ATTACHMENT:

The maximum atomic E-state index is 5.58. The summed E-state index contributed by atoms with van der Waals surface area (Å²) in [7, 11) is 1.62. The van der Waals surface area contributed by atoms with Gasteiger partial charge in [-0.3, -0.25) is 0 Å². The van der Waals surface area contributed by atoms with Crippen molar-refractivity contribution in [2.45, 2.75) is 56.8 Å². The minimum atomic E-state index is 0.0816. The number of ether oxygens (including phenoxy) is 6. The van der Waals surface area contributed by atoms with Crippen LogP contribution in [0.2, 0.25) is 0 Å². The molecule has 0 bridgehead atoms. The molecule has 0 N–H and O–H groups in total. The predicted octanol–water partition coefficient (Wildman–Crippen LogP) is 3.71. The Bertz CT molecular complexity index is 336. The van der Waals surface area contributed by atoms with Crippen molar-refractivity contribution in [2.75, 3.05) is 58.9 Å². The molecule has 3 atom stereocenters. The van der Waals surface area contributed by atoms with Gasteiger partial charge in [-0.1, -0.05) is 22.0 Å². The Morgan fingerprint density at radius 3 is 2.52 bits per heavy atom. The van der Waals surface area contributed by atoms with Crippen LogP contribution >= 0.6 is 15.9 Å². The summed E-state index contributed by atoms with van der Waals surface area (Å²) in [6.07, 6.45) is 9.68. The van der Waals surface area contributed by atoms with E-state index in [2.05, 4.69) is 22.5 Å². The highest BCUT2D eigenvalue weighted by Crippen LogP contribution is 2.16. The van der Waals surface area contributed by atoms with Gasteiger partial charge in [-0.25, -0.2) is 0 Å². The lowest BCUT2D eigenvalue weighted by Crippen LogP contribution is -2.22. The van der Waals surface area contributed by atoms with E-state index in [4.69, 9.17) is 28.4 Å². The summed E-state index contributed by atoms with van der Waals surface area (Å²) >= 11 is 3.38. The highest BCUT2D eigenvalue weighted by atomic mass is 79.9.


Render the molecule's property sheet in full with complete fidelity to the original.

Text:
The maximum atomic E-state index is 5.58. The summed E-state index contributed by atoms with van der Waals surface area (Å²) in [7, 11) is 1.62. The van der Waals surface area contributed by atoms with Gasteiger partial charge in [-0.3, -0.25) is 0 Å². The van der Waals surface area contributed by atoms with Crippen molar-refractivity contribution in [2.45, 2.75) is 56.8 Å². The minimum atomic E-state index is 0.0816. The number of ether oxygens (including phenoxy) is 6. The van der Waals surface area contributed by atoms with Crippen LogP contribution in [0.2, 0.25) is 0 Å². The molecule has 0 bridgehead atoms. The molecule has 0 N–H and O–H groups in total. The predicted octanol–water partition coefficient (Wildman–Crippen LogP) is 3.71. The Bertz CT molecular complexity index is 336. The van der Waals surface area contributed by atoms with Crippen molar-refractivity contribution in [2.75, 3.05) is 58.9 Å². The molecule has 3 atom stereocenters. The van der Waals surface area contributed by atoms with Gasteiger partial charge in [-0.1, -0.05) is 22.0 Å². The Morgan fingerprint density at radius 3 is 2.52 bits per heavy atom. The van der Waals surface area contributed by atoms with Crippen LogP contribution >= 0.6 is 15.9 Å². The summed E-state index contributed by atoms with van der Waals surface area (Å²) in [6.07, 6.45) is 9.68. The van der Waals surface area contributed by atoms with E-state index in [2.05, 4.69) is 22.5 Å². The highest BCUT2D eigenvalue weighted by Crippen LogP contribution is 2.16. The van der Waals surface area contributed by atoms with Gasteiger partial charge in [-0.25, -0.2) is 0 Å². The lowest BCUT2D eigenvalue weighted by Crippen LogP contribution is -2.22. The van der Waals surface area contributed by atoms with E-state index in [4.69, 9.17) is 28.4 Å². The summed E-state index contributed by atoms with van der Waals surface area (Å²) >= 11 is 3.38. The highest BCUT2D eigenvalue weighted by atomic mass is 79.9.